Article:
As a comparative example to orientate those wondering about what level of activity would be more appropriate, one of the academic mailing lists (originally a Yahoo group) to which I subscribe has around 7,000 members – so not that many more than the number of followers for ‘media studies’ on Academia. This mailing list generates enough items (usually 4-8) to fill a bullet-in every 2-3 days. In other words, about 10-20 announcements or queries a week – while the corresponding Academia page has 6 items for the entirety of the past year.
I’ll leave the complaining there. The three points above would be my main gripes with Academia at the moment and the things I would change first and foremost if I had a magic wand. What puzzles me most is that Wikipedia lists the number of Academia employees as ’6′ which is either completely wrong or otherwise possibly the reason the whole thing is not really as satisfying to use as it could be. If you have 1.2 million users and recently raised around $4.5 million of funding (to go with $2.2 million raised in a previous round of funding) then you need more than 6 staff in my humble opinion.
So, for the time being Academia is worth a little bit of your time – but not very much (in fact, you’d be hard pressed to spend more than a couple of hours on it per month if you ask me). It’s very good if you follow the more major research interests such as ‘History’ or ‘Philosophy’ as at least here there is some activity. More specific interests such as ‘Russian cinema’ or ‘John Milton’ will however yield nothing as it seems you currently need a few thousand followers to have even a relatively low level of activity (and these subjects do not).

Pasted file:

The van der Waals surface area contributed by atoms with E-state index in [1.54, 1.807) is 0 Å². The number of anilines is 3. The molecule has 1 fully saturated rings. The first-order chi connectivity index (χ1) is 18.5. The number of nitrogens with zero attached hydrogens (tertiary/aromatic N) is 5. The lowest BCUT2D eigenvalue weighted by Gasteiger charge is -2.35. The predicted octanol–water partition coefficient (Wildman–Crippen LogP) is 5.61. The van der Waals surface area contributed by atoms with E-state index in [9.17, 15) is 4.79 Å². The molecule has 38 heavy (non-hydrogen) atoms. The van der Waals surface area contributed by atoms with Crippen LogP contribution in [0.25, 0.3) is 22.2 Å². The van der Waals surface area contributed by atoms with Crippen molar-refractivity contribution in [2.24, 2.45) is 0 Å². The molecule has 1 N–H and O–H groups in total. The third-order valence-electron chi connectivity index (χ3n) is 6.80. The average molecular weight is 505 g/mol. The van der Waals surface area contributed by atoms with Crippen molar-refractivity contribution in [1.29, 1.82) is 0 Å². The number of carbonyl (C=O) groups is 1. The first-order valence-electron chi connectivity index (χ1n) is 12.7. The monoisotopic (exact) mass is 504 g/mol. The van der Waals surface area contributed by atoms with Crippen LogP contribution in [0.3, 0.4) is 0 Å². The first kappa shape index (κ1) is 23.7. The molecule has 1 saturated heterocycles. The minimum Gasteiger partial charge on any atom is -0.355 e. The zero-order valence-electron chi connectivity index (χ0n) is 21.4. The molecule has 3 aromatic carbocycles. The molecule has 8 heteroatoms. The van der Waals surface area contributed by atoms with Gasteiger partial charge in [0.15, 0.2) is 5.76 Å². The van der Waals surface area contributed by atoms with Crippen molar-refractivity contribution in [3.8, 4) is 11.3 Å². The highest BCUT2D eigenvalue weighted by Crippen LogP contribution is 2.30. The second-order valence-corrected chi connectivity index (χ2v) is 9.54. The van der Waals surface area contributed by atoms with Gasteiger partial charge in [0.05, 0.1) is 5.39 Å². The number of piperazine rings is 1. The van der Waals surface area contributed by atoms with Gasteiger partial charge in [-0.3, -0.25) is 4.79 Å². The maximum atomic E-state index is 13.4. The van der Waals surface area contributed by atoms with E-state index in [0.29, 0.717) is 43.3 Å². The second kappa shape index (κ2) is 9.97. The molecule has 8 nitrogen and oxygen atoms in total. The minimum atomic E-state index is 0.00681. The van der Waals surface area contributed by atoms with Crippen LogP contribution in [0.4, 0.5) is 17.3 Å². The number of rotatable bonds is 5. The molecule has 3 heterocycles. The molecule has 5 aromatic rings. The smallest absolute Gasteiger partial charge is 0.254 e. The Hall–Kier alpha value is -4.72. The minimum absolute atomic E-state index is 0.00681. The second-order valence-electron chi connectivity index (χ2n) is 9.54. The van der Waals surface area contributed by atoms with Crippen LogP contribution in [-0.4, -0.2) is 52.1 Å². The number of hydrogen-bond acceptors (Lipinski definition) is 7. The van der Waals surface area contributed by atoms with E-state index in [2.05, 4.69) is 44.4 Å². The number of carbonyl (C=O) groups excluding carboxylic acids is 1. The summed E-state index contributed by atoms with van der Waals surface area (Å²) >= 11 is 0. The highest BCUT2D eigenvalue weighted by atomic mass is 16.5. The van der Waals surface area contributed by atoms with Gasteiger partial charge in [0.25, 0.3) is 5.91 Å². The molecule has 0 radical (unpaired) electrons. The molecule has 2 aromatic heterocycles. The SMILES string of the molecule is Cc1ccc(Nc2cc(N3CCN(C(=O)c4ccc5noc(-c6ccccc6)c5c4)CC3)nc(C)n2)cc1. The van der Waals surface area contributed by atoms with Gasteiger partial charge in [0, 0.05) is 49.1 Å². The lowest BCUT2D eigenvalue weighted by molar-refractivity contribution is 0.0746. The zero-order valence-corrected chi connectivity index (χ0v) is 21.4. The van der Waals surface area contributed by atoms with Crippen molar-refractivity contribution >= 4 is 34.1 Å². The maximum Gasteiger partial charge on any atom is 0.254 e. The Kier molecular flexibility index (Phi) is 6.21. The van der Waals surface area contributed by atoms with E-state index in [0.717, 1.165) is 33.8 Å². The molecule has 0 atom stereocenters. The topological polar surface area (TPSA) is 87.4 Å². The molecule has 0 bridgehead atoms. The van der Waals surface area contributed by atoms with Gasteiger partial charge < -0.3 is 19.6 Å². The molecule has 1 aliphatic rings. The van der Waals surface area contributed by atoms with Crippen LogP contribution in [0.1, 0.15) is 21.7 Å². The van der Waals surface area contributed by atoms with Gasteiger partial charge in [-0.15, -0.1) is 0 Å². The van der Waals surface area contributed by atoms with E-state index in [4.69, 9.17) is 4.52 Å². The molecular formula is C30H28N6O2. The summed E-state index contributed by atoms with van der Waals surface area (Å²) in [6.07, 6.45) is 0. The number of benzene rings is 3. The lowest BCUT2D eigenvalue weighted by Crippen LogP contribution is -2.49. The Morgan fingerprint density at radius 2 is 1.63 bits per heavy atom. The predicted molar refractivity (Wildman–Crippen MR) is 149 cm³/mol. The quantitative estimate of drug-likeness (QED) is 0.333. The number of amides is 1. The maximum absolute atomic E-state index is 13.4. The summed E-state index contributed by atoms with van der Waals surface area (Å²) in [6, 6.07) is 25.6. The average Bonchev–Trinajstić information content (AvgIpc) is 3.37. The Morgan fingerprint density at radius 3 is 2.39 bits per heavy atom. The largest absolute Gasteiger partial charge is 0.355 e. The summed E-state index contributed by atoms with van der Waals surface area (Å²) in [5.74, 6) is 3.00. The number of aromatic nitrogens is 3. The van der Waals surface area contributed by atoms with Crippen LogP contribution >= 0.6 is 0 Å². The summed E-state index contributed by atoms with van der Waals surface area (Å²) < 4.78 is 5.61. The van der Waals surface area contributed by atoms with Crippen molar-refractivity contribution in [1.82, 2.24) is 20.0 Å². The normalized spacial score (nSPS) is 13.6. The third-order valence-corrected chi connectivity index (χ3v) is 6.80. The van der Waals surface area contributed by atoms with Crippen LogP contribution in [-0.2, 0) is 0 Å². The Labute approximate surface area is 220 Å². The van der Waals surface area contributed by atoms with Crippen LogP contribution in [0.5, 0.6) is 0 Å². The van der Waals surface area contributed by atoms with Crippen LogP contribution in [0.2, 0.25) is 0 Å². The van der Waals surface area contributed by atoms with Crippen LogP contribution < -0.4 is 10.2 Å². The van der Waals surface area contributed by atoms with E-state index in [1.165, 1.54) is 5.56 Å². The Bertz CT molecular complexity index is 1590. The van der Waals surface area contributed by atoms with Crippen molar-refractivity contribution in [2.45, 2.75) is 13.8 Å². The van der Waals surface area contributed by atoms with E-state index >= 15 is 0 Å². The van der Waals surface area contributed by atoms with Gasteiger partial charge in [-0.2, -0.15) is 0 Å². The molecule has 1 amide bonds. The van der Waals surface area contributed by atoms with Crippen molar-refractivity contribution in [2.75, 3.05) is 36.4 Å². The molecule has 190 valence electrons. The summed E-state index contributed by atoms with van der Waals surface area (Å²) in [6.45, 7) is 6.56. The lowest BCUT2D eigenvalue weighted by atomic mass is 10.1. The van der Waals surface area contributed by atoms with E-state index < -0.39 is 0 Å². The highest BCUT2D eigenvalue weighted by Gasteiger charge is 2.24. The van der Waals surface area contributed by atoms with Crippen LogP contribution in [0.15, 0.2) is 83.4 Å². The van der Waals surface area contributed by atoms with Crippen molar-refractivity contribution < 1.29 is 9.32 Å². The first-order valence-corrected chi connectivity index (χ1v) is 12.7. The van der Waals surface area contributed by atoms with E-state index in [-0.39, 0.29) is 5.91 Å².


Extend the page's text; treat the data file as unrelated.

Academia is also currently very good for connecting with peers if you’re a current student (postgraduates especially) and if you wish to collect all your professional achievements or activities in one place (a CV, papers, websites etc). It’s good for forming new networks of young scholars – but not so good at granting interaction or access to more mature existing networks. Finally, even now, it’s already very good for searching people’s conference presentations as these are generally not published and hence currently don’t tend to always remain accessible after the original delivery.
Anyway, all in all, I’d love nothing more than to see Academia really kick on over the next 12 months or so and boast some genuinely impressive daily user figures. It has all the potential and many of the ideas are really excellent – it’s just that currently things are a little lacking in terms of their execution – which is my guess why there isn’t a greater level of activity on the site.
When you can see the past six months’ worth of activity for an entire academic discipline in one page without even scrolling down, despite the fact that you’ve over a million registrations in total – you know that you have the number one problem of most fledgling social networks: not enough active daily use. Tackling this isn’t easy (there’s a reason there’s only one Facebook out there) but it does sadly currently reflect where Academia is up to: a sensible concept for which there is proven demand, some decent ideas in the implementation, but a few flaws in execution holding activity levels back. (Oh, and a few mobile apps wouldn’t hurt…)